For Men's Health Week 2017 we asked comunity members to share their thoughts on the term 'Healthy' and how they look after their health.

In Loz's on words, they talk about how yoga has furthered their appreciation for their body.

As a queer trans man, I’ve always had a difficult relationship with my body. I don’t personally believe that I ever had the ‘wrong’ body but I cannot truthfully say that my body has always felt right to me, in the same way I’m not sure I’ve ever met anyone who has always felt that their body is just right or perfect the way it is.

I always felt okay with my transness, and any decisions I wanted to make about hormones and surgeries seemed relatively straightforward and simple. In that way, I could see a clear path to a healthy body and healthy mind for myself.

It was the more routine and mundane aspects of having a body that seemed more complicated. Specifically, how do you exercise whilst trans? There’s a lot caught up in our ideas of ‘exercise’ and ‘health’ and I often found that the more I approached exercise, the more I found myself, and my body, wanting. I got frustrated that my body could never reach the ‘ideal’ queer man’s body, and that fuelled unhealthy thoughts and approaches to eating and exercising.

This was compounded by some of the negative experiences I had when trying different options; I found myself being interrogated about my body and my gender in order to do incredibly basic things, like use a changing room. I tried some LGBT-specific clubs and some of them were worse: people weren’t clueless about trans people but they had opinions about us and where we should be allowed to be. The alternative was to go back in the closet, not tell anyone I was trans and not use public changing spaces or showers. But I’m not ashamed of being a queer trans man and being out has always been far more emotionally healthy for me.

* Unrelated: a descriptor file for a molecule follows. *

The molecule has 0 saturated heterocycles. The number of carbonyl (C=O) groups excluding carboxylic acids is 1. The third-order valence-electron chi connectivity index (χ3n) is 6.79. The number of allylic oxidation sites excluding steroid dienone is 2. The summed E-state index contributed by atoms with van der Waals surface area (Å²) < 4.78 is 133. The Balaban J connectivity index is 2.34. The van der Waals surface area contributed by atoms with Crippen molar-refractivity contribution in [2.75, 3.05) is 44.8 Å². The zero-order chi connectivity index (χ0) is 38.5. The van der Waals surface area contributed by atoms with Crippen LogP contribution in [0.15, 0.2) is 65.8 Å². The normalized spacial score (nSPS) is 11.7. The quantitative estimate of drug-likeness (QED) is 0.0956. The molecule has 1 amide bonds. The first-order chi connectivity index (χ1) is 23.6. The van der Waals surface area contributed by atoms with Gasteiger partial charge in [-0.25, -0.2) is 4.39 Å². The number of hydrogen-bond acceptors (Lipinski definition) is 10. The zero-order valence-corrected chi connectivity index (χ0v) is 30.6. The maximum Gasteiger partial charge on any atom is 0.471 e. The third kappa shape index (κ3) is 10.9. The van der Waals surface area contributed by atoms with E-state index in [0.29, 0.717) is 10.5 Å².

In the midst of this, a friend of mine told me they had started doing yoga at home with some really good online videos. I liked the idea of exercising at home in a way that didn’t involve me pushing myself to do endless reps and obsessing over progress and an ideal body. So I thought I’d give it a go. Yoga’s a meditation practice, an exercise for the mind as well as the body. I found that the more I practiced, the easier I found it to be kinder to myself and my body.

As my confidence built, I started attending classes. At first I stood at the back feeling nervous, but I was soon down the front, shirtless in my tiny shorts, scars and all. Moving mindfully, aware of my body’s abilities and limitations, helped me to feel connected to my body in a way I never had before.

One day I came out of class, whipped off my clothes and went and used the open showers. I had a momentary flicker of ‘I wonder if anyone else is going to be uncomfortable with my naked trans body’ and then instantly realised that wasn’t my problem! I am as welcome to have a body in a space as anyone else.

I’m still going to classes, still regularly shirtless, and still using the open showers. No-one’s ever said one judgemental word to me about my body or my scars and I’ve made friends men from all walks of life, all with different bodies, backgrounds and experiences. That feels pretty healthy to me.


If you'd like support with your health and wellbeing, give us a call on 0345 3 30 30 30 or drop us an email at info@lgbt.foundation